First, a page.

FA or TA?

Discussion in 'Technical Analysis' started by marcus, Mar 16, 2006.

  1. marcus

    marcus Active Member

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    From what I have read so far I have come to the conclusion that the best way to make a considerable amount of money in the stock markets is to follow the trend made popular by Ben Graham and Buffet (although I will admit they are unique examples) known as value investing. Which is basically assessing the intrinsic value of a small cap company and then "BUY & HOLD". According to most experts and this article the "buy and hold" method if correctly deployed will almost always outperform any other method, be it of the intraday trader, swing trader, short term investor or ANY other method you can think of/invent.

    When you come to think of it ....... think for a moment ........ it does make perfect sense dosen't it. Every year there invariably are a few companies which will outshine their contemporaries in years to come. So had an investor been able to identify the likes of "infosys" during its IPO or within a year of it and similarly picked up other major blue chips in their infancy an investment of only a few lakhs a year maybe 2-3 would actually give returns of crores with the passage of time.

    The key question here is how would you identify the "bigges" in their infancy ..... well the answer would be with fundamental analysis. Although fundamental analysis is more painstaking and you spend longer hours reading the anuual report, quaterly financial statments, profit loss statements, balance sheet, cash flow etc.... read up on the future of the sector check the credentials and past performance of the policy makers at the helm if you can do it successfully it would probably pay off in the long run wouldn't it??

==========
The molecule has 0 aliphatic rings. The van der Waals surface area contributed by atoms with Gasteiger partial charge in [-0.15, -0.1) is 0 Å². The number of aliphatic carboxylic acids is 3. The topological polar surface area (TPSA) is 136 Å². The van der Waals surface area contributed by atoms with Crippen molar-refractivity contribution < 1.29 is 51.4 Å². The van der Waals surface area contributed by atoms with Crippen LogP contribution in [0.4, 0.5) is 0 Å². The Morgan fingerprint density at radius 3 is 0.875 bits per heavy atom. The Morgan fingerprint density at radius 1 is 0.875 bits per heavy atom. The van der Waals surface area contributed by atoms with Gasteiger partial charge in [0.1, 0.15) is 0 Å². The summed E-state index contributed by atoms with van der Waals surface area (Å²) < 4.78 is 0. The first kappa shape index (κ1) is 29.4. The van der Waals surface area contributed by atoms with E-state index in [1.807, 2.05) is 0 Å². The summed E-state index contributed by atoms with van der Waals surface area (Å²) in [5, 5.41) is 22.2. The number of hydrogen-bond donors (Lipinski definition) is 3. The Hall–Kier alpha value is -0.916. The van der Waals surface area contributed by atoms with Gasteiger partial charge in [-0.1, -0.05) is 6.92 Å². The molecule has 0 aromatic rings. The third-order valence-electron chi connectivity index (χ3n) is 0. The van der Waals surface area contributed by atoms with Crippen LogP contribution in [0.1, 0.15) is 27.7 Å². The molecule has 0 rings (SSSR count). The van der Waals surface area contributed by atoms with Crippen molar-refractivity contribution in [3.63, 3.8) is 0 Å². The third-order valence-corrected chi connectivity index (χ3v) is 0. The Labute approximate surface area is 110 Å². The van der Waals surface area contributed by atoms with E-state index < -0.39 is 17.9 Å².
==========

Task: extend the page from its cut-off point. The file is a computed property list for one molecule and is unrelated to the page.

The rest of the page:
TA can't help you much here, though if you're good at it I believe you could study a chart for two minutes and draw the correct inferences and then again its a matter of luck (7-8 times out of 10 as someone said) and once again you can only tell short term and intra day trends, to make a large profit you have to bet really BIG money not to mention the stress you'd go through at the thought of a loss (can give uyou ulcers I've heard). Recently someone made 180000/- in a day from Mcdowell buying 4000 shares at a price of 24 lakhs. He himselves said he could pretty much hear his heart pounding throughout the day.

    So this finally brings me to the question is it not more profitable to devote more attention to learning Fundamental analysis??

    :)
     
  2. ivanboesky

    ivanboesky Active Member

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    Depends on your perspective. If you dont want the headache of short-term trading, buy fundamentally strong stocks and hold onto them. If you have the appetite and time for short-term trading, then TA is necessary.
    An excerpt from Warren Buffett's latest letter to the shareholders
    "Long ago, Sir Isaac Newton gave us three laws of motion, which were the work of genius. But Sir Isaac’s talents didn’t extend to investing: He lost a bundle in the South Sea Bubble, explaining later, “I can calculate the movement of the stars, but not the madness of men.” If he had not been traumatized by this loss, Sir Isaac might well have gone on to discover the Fourth Law of Motion: For investors as a whole, returns decrease as motion increases."
     
  3. Agilent

    Agilent Member

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    MARCUS
    Good issue u have raised.

    I believe the successful trader /investor should be adept ( need not be expert) at both FA and TA ..

    TA will tell you where there is smoke, what direction its headed, whether it's growing etc

    FA will tell us why the fire is there , why its growing in intensity, how large is it likely to grow etc

    And by the way, your point about the effort in reading Balance sheets etc... though u r right, remember that past performance is not easy to project into the future, and significantly, it's the future which determines stock trends, not the past

    Views ...others?
    AGILENT:cool:
     
  4. marcus

    marcus Active Member